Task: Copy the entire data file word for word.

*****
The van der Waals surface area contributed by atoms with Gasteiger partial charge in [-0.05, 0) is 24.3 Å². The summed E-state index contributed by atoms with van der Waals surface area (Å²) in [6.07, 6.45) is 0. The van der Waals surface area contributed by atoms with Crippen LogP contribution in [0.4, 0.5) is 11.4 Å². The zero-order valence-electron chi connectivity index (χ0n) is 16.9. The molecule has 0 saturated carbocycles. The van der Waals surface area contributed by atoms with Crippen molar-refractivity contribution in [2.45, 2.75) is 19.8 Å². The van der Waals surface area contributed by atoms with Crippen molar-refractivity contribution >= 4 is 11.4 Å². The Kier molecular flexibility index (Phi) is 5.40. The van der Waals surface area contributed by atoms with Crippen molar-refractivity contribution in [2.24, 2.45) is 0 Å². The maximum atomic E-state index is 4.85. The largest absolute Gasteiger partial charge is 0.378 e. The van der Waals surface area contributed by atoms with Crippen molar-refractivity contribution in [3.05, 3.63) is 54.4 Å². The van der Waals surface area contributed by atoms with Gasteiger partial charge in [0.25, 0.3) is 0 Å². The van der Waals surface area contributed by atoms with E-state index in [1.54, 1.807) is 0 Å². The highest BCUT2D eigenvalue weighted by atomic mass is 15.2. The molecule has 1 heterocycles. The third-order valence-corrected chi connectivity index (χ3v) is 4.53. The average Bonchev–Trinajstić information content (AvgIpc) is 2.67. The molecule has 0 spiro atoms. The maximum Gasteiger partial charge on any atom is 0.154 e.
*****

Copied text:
The van der Waals surface area contributed by atoms with Gasteiger partial charge in [-0.05, 0) is 24.3 Å². The summed E-state index contributed by atoms with van der Waals surface area (Å²) in [6.07, 6.45) is 0. The van der Waals surface area contributed by atoms with Crippen LogP contribution in [0.4, 0.5) is 11.4 Å². The zero-order valence-electron chi connectivity index (χ0n) is 16.9. The molecule has 0 saturated carbocycles. The van der Waals surface area contributed by atoms with Crippen molar-refractivity contribution in [2.45, 2.75) is 19.8 Å². The van der Waals surface area contributed by atoms with Crippen molar-refractivity contribution >= 4 is 11.4 Å². The Kier molecular flexibility index (Phi) is 5.40. The van der Waals surface area contributed by atoms with Crippen molar-refractivity contribution in [2.24, 2.45) is 0 Å². The maximum atomic E-state index is 4.85. The largest absolute Gasteiger partial charge is 0.378 e. The van der Waals surface area contributed by atoms with Crippen molar-refractivity contribution in [3.05, 3.63) is 54.4 Å². The van der Waals surface area contributed by atoms with Gasteiger partial charge in [0.25, 0.3) is 0 Å². The van der Waals surface area contributed by atoms with E-state index in [1.54, 1.807) is 0 Å². The highest BCUT2D eigenvalue weighted by atomic mass is 15.2. The molecule has 1 heterocycles. The third-order valence-corrected chi connectivity index (χ3v) is 4.53. The average Bonchev–Trinajstić information content (AvgIpc) is 2.67. The molecule has 0 spiro atoms. The maximum Gasteiger partial charge on any atom is 0.154 e.